I think, on occasion, of the Voyager probes. The universe is almost completely empty -- and becoming emptier as dark energy inflates our universe. The probes will likely sail, alone, for as ever as ever is. For uncountable years they will have attached to them a vestige of the most unusual LP ever pressed.
What I didn't know, until I read the account of the man who made the record, was that a NASA bureaucrat almost mounted a blank disc on the side of the probes....
... the astronomers Carl Sagan and Frank Drake persuaded NASA to attach a gold-plated phonograph record to each of the Voyager spacecraft.
Containing photographs, natural sounds of Earth and 90 minutes of music from all over our world, the record was intended to preserve something of human culture beyond what an intelligent extraterrestrial, encountering the craft at some far-distant time and place, might infer from the spacecraft itself.
The information etched into the grooves of the Voyager record is expected to last at least one billion years. ..
... after the record was completed, NASA rejected it on technical grounds. Late one night in a New York sound studio, when we’d finished cutting the master, I inscribed the words, “To the makers of music — all worlds, all times,” in the “takeout grooves” next to the label. (The Voyager record is a metal version of the 33 1/3 vinyl records of the day, recorded at half-speed to double its data content. Etching an inscription between the takeout grooves was a trope I’d picked up from John Lennon.) A NASA quality-control officer checked the record against specifications and found that while the record’s size, weight, composition and magnetic properties were all in order, its blueprints made no provision for an inscription.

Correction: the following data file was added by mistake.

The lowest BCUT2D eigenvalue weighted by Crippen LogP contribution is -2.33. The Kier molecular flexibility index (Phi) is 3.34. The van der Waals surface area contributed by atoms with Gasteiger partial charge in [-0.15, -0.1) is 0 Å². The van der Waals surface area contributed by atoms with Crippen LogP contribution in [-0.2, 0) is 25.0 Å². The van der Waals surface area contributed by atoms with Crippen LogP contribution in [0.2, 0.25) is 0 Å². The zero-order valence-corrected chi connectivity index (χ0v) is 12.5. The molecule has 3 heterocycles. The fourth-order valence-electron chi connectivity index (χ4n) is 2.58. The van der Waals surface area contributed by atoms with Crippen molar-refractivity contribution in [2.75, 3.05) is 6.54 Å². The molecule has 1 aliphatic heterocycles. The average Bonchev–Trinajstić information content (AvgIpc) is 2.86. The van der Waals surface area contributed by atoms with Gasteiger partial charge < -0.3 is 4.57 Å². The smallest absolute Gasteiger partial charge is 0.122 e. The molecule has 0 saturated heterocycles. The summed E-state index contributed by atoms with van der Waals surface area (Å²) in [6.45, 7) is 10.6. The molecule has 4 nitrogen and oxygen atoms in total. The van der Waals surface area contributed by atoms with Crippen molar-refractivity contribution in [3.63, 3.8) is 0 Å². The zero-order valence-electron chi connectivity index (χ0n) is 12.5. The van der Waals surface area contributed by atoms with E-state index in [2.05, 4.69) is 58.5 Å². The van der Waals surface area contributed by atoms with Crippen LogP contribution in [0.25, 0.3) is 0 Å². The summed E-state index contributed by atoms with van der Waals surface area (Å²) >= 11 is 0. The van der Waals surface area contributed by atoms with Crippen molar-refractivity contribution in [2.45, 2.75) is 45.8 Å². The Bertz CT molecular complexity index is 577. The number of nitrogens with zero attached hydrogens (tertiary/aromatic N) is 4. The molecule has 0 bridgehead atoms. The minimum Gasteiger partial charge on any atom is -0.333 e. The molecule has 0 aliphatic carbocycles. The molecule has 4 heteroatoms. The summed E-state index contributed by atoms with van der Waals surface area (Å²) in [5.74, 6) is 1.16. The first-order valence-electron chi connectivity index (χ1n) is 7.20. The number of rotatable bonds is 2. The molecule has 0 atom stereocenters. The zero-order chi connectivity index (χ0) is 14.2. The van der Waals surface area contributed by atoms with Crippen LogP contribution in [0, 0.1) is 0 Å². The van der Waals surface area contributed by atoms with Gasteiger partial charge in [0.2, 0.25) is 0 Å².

So the record was rejected as a nonstandard part, and the space agency prepared to replace it with a blank disc. Sagan had to persuade the NASA administrator to sign a waiver before the record could fly...
It is astonishingly unlikely that any sentient being will ever touch those records. As far as we know we are alone, and even if another technologic society develops somewhere it's hard to imagine a technology that could detect one of the long-silent Voyager probes passing through a star system (ok, nanites infesting the entire peri-solar region?). It is very likely, however, that those records will endure long after every remnant of humanity has passed on.